• The fund often buys clothing for residents in nursing homes who have no family.
  • The fund buys pocket talkers (amplifiers) so a patient can hear the laughter of their grandchildren in the home.

These are just a few examples of the many things that the donations to the Front Range Hospice Non-Profit Memorial Fund has done to ease the end of life journey of patients and families.

Front Range Hospice does not receive payment from this fund nor is there a cost associated with administrating the fund as all administrative functions are either donated or paid for privately. 100% of all funds are used to ease the journey of the patient and their family. When approving expenses, the committee asks one question. “Would anyone that donated this money object to this expenditure?”

Front Range Hospice, going above and beyond to provide Legendary Care to patients and families by putting people first and always doing the right thing.

For more information call 303-957-3101 or 970-776-8080 or email us at info@frhospice.com. If you would like to give a tax deductible donation, send your check to:

Front Range Hospice Memorial Fund

3770 Puritan Way Unit #E

Frederick CO 80516

Look for our next blog – Summary of Front Range Hospice Services

Posted in Uncategorized | Tagged , , , , | Leave a comment

FOR-PROFIT AND NON-PROFIT HOSPICES

As hospice liaisons we are asked on a daily basis “are you a non-profit hospice?” After being asked this question day after day we thought what a great topic for our blog page. All of us at Front Range Hospice believe that knowledge is power, so visit our blog page frequently or like us on face book to get the answers to the questions you may have.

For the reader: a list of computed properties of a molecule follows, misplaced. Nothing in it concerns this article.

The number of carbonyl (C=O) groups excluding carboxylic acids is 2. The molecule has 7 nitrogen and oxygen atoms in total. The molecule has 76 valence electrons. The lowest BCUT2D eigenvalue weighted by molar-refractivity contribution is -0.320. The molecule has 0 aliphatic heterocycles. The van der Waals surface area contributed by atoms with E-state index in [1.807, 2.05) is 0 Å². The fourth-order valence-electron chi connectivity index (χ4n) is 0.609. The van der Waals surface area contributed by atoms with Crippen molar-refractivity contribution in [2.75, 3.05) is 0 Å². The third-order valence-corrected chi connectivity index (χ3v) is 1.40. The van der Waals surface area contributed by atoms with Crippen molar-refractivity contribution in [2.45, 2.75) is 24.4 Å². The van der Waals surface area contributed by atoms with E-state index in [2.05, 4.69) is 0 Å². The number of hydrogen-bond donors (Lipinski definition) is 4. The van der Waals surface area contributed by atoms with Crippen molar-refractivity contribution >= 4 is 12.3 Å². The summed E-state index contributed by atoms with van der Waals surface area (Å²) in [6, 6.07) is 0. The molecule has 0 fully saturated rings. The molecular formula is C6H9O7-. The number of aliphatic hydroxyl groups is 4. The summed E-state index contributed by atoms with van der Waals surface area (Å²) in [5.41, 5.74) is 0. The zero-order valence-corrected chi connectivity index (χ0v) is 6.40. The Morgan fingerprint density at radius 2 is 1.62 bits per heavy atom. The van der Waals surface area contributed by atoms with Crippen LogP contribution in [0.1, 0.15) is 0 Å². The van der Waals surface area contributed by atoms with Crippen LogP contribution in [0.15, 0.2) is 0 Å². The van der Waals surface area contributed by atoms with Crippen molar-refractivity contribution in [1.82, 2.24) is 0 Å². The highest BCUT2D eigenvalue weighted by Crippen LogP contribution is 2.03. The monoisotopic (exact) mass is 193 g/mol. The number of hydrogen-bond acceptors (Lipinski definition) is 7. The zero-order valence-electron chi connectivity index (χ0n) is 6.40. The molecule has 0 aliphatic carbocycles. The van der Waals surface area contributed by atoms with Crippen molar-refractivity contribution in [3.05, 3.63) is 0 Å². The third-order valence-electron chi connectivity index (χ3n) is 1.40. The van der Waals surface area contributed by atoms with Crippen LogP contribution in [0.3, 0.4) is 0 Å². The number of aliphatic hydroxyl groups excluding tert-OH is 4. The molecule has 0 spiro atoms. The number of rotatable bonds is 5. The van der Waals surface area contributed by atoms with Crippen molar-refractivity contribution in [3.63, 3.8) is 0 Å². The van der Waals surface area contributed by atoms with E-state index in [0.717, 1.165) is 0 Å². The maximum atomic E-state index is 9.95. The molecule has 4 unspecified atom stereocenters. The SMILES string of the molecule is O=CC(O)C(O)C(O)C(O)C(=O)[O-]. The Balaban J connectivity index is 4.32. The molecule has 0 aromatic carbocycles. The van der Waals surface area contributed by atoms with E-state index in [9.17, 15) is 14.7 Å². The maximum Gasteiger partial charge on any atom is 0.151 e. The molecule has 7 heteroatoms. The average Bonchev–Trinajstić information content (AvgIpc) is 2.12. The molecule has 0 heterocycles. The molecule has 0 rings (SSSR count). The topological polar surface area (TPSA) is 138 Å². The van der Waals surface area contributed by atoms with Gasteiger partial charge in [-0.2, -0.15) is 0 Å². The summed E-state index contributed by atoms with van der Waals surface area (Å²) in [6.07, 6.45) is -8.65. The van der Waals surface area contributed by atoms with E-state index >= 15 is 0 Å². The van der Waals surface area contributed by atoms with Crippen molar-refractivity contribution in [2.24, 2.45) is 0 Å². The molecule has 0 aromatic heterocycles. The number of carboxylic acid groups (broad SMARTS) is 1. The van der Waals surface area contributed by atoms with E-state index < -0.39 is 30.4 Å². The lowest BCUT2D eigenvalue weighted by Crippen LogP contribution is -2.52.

FOR-PROFIT AND NON-PROFIT HOSPICES

by Victor Montour

The Medicare Hospice benefit is a highly regulated program with very specific requirements that are monitored closely. This oversight is in part needed because approximately 90% of hospice patients are receiving services under their Medicare benefit.

Medicare pays all hospices a per diem rate, which is the dollar amount Medicare, has determined that will cover essentially all of the expenses related to the management of the patient’s care. This dollar amount varies from state-to-state and then from county-to-county. The rate is based on the location the care is provided not the location of the hospice office. There is no difference in the rate between for-profit or non-profit.

Perhaps the most significant difference between a non-profit hospice and for- profit hospice is that non-profits do not pay taxes. This is an exclusive quality of all non-profits no matter what the goals of that organization may be. A common misconception is that “non-profit” means monies are not exchanged or that the non-profit organization is run by volunteers, donations, and grant money. Some of this is true; however it is not completely true, as non-profits have employees that receive compensation. In the case of a non-profit hospice, Medicare pays them the exact same per diem that the for-profit hospices receive. They are just not taxed on that money due to how their business is structured. The taxes that are assessed to the for- profit hospices are paid to the county in which they are located; this money is then used to support local government, social programs, and special projects that benefit the community.